Ohio's method of conducting elections with electronic voting machines appears to have created a true privacy nightmare for state residents: revealing who voted for which candidates. Two Ohio activists have discovered that e-voting machines made by Election Systems and Software and used across the country produce time-stamped paper trails that permit the reconstruction of an election's results--including allowing voter names to be matched to their actual votes. Making a secret ballot less secret, of course, could permit vote selling and allow interest groups or family members to exert undue pressure on Ohio residents to vote a certain way. It's an especially pointed concern in Ohio, a traditional swing state in presidential elections that awarded George Bush a narrow victory over John Kerry three years ago. Ohio law permits anyone to walk into a county election office and obtain two crucial documents: a list of voters in the order they voted, and a time-stamped list of the actual votes. "We simply take the two pieces of paper together, merge them, and then we have which voter voted and in which way," said James Moyer, a longtime privacy activist and poll worker who lives in Columbus, Ohio. Once the two documents are merged, it's easy enough to say that the first voter who signed in is very likely going to be responsible for the first vote cast, and so on. ES&S machines are used in about 38 states, according to the Election Reform Information Project, created by the Pew Center on the States. Of those states, Arkanasas, Iowa, North Carolina, Ohio, and West Virginia are among those using ES&S iVotronic machines with paper audit trails.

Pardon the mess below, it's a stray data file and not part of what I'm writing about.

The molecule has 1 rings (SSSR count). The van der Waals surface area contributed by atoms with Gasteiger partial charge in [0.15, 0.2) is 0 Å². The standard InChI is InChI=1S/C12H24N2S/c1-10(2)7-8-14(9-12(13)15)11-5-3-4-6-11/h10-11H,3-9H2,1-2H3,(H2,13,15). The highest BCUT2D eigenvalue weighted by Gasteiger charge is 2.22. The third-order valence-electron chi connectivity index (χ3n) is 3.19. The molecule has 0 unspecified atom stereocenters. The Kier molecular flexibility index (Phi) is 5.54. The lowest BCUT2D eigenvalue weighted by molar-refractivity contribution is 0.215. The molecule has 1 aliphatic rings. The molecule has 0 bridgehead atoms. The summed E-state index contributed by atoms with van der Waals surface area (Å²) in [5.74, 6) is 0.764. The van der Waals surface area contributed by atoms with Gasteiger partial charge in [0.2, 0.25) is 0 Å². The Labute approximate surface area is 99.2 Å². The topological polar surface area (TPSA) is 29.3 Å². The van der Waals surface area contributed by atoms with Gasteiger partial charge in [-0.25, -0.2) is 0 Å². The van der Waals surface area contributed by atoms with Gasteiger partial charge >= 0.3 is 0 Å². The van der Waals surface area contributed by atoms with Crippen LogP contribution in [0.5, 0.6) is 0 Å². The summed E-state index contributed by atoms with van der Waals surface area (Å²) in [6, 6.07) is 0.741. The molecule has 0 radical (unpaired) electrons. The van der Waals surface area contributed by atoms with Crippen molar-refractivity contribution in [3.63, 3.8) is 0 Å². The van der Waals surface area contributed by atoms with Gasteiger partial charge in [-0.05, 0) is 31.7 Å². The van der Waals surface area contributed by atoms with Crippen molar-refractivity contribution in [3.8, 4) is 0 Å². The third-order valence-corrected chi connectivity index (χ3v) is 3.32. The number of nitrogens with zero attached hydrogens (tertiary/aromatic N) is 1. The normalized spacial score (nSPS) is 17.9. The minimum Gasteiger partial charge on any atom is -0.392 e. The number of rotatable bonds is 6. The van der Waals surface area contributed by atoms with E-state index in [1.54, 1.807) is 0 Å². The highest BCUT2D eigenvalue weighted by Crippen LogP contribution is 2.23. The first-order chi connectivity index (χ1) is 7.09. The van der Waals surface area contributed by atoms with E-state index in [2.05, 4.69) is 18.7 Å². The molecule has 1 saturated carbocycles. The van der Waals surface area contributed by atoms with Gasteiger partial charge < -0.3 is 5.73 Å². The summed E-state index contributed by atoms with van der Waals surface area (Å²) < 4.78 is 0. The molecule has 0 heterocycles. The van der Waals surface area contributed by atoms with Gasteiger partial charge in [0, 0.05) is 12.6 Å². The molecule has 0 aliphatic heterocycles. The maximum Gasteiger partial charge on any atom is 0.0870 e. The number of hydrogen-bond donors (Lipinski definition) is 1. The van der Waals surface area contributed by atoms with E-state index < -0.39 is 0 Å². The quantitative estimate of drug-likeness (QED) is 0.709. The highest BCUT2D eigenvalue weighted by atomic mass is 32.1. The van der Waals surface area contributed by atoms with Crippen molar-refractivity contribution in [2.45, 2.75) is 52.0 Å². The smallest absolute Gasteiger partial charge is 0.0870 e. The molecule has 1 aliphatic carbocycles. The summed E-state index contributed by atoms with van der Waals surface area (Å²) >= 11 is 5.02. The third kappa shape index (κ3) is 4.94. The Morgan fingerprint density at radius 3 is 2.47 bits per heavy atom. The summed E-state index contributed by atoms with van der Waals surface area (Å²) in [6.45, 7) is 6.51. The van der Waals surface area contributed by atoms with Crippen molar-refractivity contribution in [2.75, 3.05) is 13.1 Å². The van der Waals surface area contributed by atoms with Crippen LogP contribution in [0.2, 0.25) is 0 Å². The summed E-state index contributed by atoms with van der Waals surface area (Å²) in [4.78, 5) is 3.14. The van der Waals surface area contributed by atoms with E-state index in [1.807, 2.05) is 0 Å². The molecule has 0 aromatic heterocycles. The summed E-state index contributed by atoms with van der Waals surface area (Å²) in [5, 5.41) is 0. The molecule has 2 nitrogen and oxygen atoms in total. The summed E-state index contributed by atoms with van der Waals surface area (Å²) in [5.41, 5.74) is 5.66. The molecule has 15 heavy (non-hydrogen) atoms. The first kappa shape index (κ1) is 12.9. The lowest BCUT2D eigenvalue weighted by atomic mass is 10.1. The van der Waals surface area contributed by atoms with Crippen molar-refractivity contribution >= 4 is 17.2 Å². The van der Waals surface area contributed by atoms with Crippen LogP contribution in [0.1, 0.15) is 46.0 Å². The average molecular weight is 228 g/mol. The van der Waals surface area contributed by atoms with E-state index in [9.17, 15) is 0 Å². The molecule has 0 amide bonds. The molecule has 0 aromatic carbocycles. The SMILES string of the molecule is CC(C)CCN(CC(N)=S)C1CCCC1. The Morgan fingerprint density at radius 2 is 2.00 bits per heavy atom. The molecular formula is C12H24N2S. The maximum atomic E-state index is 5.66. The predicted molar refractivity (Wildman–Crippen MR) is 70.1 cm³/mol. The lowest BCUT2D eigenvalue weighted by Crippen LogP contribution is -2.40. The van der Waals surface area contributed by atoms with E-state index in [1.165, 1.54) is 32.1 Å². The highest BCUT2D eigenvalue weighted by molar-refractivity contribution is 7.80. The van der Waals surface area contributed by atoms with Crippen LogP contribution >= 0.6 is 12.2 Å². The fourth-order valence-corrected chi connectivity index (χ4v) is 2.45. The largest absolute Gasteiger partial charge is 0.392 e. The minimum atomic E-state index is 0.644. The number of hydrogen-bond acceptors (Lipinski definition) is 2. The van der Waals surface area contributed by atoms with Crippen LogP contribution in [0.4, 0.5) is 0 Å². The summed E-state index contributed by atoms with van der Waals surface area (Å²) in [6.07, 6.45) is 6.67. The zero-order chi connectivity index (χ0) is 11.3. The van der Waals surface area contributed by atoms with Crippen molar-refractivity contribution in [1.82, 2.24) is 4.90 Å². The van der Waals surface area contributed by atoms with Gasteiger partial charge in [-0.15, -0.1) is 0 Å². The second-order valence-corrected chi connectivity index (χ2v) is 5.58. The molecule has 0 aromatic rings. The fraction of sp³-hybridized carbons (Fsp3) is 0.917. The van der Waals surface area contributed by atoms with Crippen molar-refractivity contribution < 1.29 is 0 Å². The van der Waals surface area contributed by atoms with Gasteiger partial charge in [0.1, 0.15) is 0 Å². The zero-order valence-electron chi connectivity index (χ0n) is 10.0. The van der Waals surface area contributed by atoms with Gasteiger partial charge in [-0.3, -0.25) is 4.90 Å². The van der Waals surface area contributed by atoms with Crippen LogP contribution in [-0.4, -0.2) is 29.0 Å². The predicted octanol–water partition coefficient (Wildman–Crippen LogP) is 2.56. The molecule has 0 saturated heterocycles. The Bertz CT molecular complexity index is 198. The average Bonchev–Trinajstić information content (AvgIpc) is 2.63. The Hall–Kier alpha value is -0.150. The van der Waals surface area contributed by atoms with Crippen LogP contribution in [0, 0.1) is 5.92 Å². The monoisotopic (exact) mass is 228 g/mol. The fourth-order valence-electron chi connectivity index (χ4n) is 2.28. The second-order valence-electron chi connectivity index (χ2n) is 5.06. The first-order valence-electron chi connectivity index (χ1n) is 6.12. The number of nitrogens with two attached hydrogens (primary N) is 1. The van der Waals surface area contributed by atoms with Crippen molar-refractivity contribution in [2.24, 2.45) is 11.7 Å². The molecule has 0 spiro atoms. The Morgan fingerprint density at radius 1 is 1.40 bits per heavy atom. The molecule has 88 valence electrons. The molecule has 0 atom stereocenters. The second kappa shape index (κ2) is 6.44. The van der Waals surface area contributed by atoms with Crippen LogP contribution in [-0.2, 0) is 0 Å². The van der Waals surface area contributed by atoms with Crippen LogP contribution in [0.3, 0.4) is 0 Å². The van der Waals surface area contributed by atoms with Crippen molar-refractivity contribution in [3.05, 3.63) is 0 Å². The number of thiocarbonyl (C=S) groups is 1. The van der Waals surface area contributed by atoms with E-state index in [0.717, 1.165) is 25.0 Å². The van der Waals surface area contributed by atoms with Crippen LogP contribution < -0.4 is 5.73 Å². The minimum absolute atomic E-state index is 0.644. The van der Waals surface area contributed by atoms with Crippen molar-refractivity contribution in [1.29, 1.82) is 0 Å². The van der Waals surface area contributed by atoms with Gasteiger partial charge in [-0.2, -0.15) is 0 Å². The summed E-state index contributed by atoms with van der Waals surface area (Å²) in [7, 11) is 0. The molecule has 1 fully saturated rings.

See also: Election Markup Language (EML)


XML Daily Newslink and Cover Pages are sponsored by:

BEA Systems, Inc.
IBM Corporation
Sun Microsystems, Inc.

XML Daily Newslink:
Newsletter Archive:
Newsletter subscribe:
Newsletter unsubscribe:
Newsletter help:
Cover Pages:

Hosted By
OASIS - Organization for the Advancement of Structured Information Standards

Sponsored By

IBM Corporation
ISIS Papyrus
Microsoft Corporation
Oracle Corporation


XML Daily Newslink
Receive daily news updates from Managing Editor, Robin Cover.

 Newsletter Subscription
 Newsletter Archives
Globe Image

Document URI:  —  Legal stuff
Robin Cover, Editor: